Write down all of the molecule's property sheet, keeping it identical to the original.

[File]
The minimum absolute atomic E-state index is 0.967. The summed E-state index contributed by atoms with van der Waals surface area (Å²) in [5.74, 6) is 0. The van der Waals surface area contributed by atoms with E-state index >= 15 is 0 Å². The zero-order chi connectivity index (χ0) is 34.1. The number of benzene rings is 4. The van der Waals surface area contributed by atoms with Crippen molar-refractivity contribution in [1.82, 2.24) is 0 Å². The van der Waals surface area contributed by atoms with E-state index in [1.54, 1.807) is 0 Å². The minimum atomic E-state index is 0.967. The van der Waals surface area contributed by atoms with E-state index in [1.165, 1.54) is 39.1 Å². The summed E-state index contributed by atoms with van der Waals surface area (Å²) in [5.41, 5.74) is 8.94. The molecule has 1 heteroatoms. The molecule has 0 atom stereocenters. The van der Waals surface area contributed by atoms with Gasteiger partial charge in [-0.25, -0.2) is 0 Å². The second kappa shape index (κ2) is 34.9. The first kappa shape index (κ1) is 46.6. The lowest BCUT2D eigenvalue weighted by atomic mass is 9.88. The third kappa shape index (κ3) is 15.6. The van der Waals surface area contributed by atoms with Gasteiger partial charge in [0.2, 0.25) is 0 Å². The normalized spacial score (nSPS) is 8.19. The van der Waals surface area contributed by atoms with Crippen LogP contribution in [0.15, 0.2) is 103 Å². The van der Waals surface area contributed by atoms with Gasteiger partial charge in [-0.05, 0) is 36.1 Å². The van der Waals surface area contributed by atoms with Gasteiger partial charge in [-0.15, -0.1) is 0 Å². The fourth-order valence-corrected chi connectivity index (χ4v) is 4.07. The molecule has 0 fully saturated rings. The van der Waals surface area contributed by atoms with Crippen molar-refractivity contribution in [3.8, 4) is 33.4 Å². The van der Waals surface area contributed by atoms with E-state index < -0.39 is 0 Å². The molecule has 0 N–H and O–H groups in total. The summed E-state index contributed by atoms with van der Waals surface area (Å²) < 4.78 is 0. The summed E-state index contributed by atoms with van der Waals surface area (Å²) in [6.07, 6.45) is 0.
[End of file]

The minimum absolute atomic E-state index is 0.967. The summed E-state index contributed by atoms with van der Waals surface area (Å²) in [5.74, 6) is 0. The van der Waals surface area contributed by atoms with E-state index >= 15 is 0 Å². The zero-order chi connectivity index (χ0) is 34.1. The number of benzene rings is 4. The van der Waals surface area contributed by atoms with Crippen molar-refractivity contribution in [1.82, 2.24) is 0 Å². The van der Waals surface area contributed by atoms with E-state index in [1.54, 1.807) is 0 Å². The minimum atomic E-state index is 0.967. The van der Waals surface area contributed by atoms with E-state index in [1.165, 1.54) is 39.1 Å². The summed E-state index contributed by atoms with van der Waals surface area (Å²) in [5.41, 5.74) is 8.94. The molecule has 1 heteroatoms. The molecule has 0 atom stereocenters. The van der Waals surface area contributed by atoms with Gasteiger partial charge in [-0.25, -0.2) is 0 Å². The second kappa shape index (κ2) is 34.9. The first kappa shape index (κ1) is 46.6. The lowest BCUT2D eigenvalue weighted by atomic mass is 9.88. The third kappa shape index (κ3) is 15.6. The van der Waals surface area contributed by atoms with Gasteiger partial charge in [0.2, 0.25) is 0 Å². The normalized spacial score (nSPS) is 8.19. The van der Waals surface area contributed by atoms with Crippen LogP contribution in [0.15, 0.2) is 103 Å². The van der Waals surface area contributed by atoms with Gasteiger partial charge in [-0.05, 0) is 36.1 Å². The van der Waals surface area contributed by atoms with Gasteiger partial charge in [-0.15, -0.1) is 0 Å². The fourth-order valence-corrected chi connectivity index (χ4v) is 4.07. The molecule has 0 fully saturated rings. The van der Waals surface area contributed by atoms with Crippen molar-refractivity contribution in [3.8, 4) is 33.4 Å². The van der Waals surface area contributed by atoms with E-state index < -0.39 is 0 Å². The molecule has 0 N–H and O–H groups in total. The summed E-state index contributed by atoms with van der Waals surface area (Å²) < 4.78 is 0. The summed E-state index contributed by atoms with van der Waals surface area (Å²) in [6.07, 6.45) is 0.